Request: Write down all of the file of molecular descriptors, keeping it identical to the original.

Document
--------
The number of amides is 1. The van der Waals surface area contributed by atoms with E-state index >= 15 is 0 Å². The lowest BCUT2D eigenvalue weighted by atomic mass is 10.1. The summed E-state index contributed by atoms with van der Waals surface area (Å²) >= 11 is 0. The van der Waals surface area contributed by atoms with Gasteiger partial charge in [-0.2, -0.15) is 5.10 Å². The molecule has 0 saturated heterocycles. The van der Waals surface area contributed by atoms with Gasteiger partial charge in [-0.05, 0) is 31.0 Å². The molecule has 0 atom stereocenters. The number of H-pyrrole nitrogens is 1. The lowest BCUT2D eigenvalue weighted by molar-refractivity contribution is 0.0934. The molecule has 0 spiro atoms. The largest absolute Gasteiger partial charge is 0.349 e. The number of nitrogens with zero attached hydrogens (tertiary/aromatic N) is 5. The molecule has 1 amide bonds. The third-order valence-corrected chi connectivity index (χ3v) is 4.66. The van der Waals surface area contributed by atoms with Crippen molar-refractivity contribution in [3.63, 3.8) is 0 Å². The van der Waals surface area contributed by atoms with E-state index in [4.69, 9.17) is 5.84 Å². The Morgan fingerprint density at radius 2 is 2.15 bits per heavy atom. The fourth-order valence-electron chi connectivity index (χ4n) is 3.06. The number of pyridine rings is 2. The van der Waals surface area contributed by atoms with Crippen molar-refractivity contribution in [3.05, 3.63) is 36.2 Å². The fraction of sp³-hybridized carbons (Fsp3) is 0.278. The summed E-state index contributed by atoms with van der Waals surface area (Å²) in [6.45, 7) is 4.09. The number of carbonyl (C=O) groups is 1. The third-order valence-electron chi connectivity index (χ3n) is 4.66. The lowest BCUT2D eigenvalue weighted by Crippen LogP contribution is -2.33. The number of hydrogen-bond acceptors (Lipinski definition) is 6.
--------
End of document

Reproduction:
The number of amides is 1. The van der Waals surface area contributed by atoms with E-state index >= 15 is 0 Å². The lowest BCUT2D eigenvalue weighted by atomic mass is 10.1. The summed E-state index contributed by atoms with van der Waals surface area (Å²) >= 11 is 0. The van der Waals surface area contributed by atoms with Gasteiger partial charge in [-0.2, -0.15) is 5.10 Å². The molecule has 0 saturated heterocycles. The van der Waals surface area contributed by atoms with Gasteiger partial charge in [-0.05, 0) is 31.0 Å². The molecule has 0 atom stereocenters. The number of H-pyrrole nitrogens is 1. The lowest BCUT2D eigenvalue weighted by molar-refractivity contribution is 0.0934. The molecule has 0 spiro atoms. The largest absolute Gasteiger partial charge is 0.349 e. The number of nitrogens with zero attached hydrogens (tertiary/aromatic N) is 5. The molecule has 1 amide bonds. The third-order valence-corrected chi connectivity index (χ3v) is 4.66. The van der Waals surface area contributed by atoms with Crippen molar-refractivity contribution in [3.63, 3.8) is 0 Å². The van der Waals surface area contributed by atoms with E-state index in [4.69, 9.17) is 5.84 Å². The Morgan fingerprint density at radius 2 is 2.15 bits per heavy atom. The fourth-order valence-electron chi connectivity index (χ4n) is 3.06. The number of pyridine rings is 2. The van der Waals surface area contributed by atoms with Crippen molar-refractivity contribution in [3.05, 3.63) is 36.2 Å². The fraction of sp³-hybridized carbons (Fsp3) is 0.278. The summed E-state index contributed by atoms with van der Waals surface area (Å²) in [6.45, 7) is 4.09. The number of carbonyl (C=O) groups is 1. The third-order valence-electron chi connectivity index (χ3n) is 4.66. The lowest BCUT2D eigenvalue weighted by Crippen LogP contribution is -2.33. The number of hydrogen-bond acceptors (Lipinski definition) is 6.